I agree with your desire to see student writing via blogs evolving into a genuine conversation, one that is fluid and is evidence of dialogue between different voices and different perspectives. My hopes for blogging in future courses echo yours: “I think I need to modify my blogging assignments by adding multiple blogging topics for student to choose from and allow them the freedom to find a topic of their own. “ I am hoping to integrate more open-ended assignments in upcoming courses. You also mention the need for a balance between open-endedness and the closed system: “I also have to provide the students with enough experiences so as they progress with this writing tool they will pick up the skills needed to be a purposeful write? I couldn’t agree with you more on this one. We need to provide an open system to encourage and foster student investment, but we also need to provide a ‘framework’ of experience and knowledge of how to to hone their writing skills and develop their voice. This is a tough one…it sounds a little ‘zen’–> both a holding on and a letting go.
    Thank you for your comments, they have me thinking… I am going to check out how you have wielded the blog platform, as it sounds intriguing. Aggregating to one ‘mothership’ blog…was this a hard setup, or an easy one? It sounds very efficient…

  3. The class blog is at hc.acs.sch.ae/wordpress and I occasionally blog at gbbert.com. I changed my format from multiple individual blogs aggregated to a class blog to the current setup of one blog so I could have more control of the moderation of posts and comments. I also wanted a totally self contained teaching area with lessons for students, blog, my lesson plans and a photogallery. If I can’t figure out a better way of displaying the students posts in my current setup I think I will move it to a setup similar to yours. Our art teacher is doing a collaborative critique blog with another school in town at hs.acs.sch.ae/art.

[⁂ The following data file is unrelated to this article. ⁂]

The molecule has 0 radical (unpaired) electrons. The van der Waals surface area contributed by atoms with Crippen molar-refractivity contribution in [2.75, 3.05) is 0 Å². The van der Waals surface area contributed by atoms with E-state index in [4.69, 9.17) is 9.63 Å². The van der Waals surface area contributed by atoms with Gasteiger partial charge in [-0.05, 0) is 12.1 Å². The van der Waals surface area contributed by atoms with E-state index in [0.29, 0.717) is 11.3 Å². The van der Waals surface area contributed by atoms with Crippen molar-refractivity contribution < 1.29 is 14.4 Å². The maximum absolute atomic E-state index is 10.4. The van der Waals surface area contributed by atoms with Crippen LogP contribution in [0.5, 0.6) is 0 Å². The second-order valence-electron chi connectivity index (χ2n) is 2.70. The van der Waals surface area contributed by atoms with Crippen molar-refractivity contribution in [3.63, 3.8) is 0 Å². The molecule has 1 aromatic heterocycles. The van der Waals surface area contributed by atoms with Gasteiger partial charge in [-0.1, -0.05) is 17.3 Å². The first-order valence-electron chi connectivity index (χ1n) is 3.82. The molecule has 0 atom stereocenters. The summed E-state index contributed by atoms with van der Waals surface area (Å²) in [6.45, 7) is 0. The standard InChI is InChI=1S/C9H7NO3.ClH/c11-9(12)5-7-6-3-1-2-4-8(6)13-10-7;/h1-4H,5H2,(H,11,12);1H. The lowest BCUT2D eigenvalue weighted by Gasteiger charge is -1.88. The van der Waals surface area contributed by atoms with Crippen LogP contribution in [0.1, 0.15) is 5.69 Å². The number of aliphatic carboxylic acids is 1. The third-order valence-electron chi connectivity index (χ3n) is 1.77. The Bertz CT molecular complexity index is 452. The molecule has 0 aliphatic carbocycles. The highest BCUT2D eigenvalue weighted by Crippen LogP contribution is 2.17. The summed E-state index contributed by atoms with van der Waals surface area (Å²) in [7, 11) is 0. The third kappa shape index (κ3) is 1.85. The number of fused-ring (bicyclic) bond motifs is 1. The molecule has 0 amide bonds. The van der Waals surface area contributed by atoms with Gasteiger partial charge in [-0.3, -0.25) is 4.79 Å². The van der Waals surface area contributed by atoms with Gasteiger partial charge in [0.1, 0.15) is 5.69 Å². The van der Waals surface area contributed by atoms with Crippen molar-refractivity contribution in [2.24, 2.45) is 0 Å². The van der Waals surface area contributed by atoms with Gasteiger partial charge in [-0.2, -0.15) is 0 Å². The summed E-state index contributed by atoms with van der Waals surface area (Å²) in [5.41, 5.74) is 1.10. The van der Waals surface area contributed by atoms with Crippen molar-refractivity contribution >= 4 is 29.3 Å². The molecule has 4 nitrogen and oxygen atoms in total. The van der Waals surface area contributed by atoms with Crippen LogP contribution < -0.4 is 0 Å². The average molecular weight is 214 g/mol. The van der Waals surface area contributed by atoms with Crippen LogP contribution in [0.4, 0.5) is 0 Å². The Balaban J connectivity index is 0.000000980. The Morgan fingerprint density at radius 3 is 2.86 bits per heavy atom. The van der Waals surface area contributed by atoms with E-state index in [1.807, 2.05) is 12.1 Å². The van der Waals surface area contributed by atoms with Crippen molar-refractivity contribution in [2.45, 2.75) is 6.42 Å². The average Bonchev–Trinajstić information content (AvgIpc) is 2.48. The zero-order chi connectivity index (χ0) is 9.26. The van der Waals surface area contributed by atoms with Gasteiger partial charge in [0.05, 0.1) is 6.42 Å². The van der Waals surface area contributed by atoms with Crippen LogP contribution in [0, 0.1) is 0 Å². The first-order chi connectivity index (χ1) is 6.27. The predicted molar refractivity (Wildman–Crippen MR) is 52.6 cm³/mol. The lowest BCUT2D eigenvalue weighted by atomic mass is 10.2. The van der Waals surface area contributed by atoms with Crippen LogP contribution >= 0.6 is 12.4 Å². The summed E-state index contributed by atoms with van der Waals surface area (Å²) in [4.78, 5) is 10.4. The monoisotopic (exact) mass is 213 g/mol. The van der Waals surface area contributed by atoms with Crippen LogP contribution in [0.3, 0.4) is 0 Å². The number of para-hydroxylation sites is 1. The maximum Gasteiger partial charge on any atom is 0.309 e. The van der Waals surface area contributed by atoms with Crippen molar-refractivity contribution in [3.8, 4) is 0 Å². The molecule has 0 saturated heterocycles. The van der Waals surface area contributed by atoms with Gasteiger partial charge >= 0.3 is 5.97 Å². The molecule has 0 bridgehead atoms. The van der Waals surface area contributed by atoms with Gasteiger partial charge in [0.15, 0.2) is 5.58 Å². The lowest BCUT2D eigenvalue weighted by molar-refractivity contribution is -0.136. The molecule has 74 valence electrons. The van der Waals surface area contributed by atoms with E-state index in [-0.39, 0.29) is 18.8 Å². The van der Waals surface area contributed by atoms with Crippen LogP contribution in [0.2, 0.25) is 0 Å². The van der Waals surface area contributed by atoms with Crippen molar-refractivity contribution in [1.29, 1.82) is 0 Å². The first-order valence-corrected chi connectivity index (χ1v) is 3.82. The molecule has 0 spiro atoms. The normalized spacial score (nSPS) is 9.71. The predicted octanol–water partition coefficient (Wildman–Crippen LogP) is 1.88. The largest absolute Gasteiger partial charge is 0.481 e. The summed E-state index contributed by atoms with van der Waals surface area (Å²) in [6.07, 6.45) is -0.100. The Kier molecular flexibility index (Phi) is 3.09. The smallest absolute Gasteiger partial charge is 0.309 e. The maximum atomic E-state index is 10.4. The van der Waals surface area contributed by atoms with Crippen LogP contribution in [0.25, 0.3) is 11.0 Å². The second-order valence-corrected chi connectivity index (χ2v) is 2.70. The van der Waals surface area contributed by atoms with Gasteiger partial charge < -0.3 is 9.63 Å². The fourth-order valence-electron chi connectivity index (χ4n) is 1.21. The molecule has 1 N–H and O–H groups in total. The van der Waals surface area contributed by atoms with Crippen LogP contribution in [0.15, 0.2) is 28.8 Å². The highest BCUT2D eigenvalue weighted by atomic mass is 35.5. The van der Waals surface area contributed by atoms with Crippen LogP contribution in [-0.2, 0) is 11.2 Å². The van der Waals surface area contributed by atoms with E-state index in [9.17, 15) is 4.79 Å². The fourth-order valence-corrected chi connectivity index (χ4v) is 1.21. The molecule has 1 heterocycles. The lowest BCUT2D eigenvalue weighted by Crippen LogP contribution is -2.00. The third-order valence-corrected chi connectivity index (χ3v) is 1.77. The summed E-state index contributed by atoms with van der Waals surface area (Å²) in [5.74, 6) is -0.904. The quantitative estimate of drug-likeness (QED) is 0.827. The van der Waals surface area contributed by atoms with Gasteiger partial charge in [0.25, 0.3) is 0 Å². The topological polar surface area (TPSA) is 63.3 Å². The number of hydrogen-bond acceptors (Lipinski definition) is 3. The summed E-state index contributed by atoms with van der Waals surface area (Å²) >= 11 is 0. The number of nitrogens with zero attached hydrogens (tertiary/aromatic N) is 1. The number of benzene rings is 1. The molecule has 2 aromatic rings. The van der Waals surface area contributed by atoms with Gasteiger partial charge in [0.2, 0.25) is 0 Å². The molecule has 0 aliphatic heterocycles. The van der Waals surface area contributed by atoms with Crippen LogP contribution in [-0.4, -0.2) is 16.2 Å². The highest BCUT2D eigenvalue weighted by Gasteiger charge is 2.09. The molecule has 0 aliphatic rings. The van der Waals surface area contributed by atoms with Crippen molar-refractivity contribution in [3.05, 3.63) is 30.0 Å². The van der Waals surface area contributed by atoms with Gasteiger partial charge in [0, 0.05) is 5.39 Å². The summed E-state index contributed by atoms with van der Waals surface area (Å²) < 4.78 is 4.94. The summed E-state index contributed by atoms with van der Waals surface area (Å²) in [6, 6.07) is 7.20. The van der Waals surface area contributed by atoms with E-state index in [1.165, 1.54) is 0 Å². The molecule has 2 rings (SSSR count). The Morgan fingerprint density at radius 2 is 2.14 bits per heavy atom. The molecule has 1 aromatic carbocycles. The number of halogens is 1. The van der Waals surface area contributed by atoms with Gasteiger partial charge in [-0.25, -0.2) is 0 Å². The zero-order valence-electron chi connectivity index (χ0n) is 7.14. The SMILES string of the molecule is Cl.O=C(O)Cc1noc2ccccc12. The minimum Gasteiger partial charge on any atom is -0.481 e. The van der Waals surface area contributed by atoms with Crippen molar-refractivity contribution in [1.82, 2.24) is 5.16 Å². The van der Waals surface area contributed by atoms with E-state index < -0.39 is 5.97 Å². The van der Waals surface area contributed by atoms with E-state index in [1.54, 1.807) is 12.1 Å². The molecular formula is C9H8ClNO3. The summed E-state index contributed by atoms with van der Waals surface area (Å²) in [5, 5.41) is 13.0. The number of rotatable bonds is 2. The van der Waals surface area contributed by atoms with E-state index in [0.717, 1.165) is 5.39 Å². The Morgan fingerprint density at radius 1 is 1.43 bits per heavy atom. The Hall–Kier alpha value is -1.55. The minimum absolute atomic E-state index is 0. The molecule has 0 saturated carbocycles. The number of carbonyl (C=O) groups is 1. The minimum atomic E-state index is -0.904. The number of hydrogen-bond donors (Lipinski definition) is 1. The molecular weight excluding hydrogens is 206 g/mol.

The students I teach use the tools of the digital natives. Cell phones, Ipods, MSN, using bittorrent to get the latest television show from North America. From an educational perspective, however,the issue is exactly what Ben and you are both saying “ casual use does not demand a working understanding, but use in the classroom does?. Casual use is one of my main reasons for starting classroom blogging. Much of the use I have seen revolves around a diary based exposition of a students day to day life. Students that either don’t worry, or are oblivious, to the fact that what they write is in the public domain. Through the tech topics I cover and the blogging that they are required to do I hope they begin to get a better idea of the digital world they are part of. Non casual blogging requires analysis, research and a lot of thought so I don’t get surprised when students give me the “oh no not again”.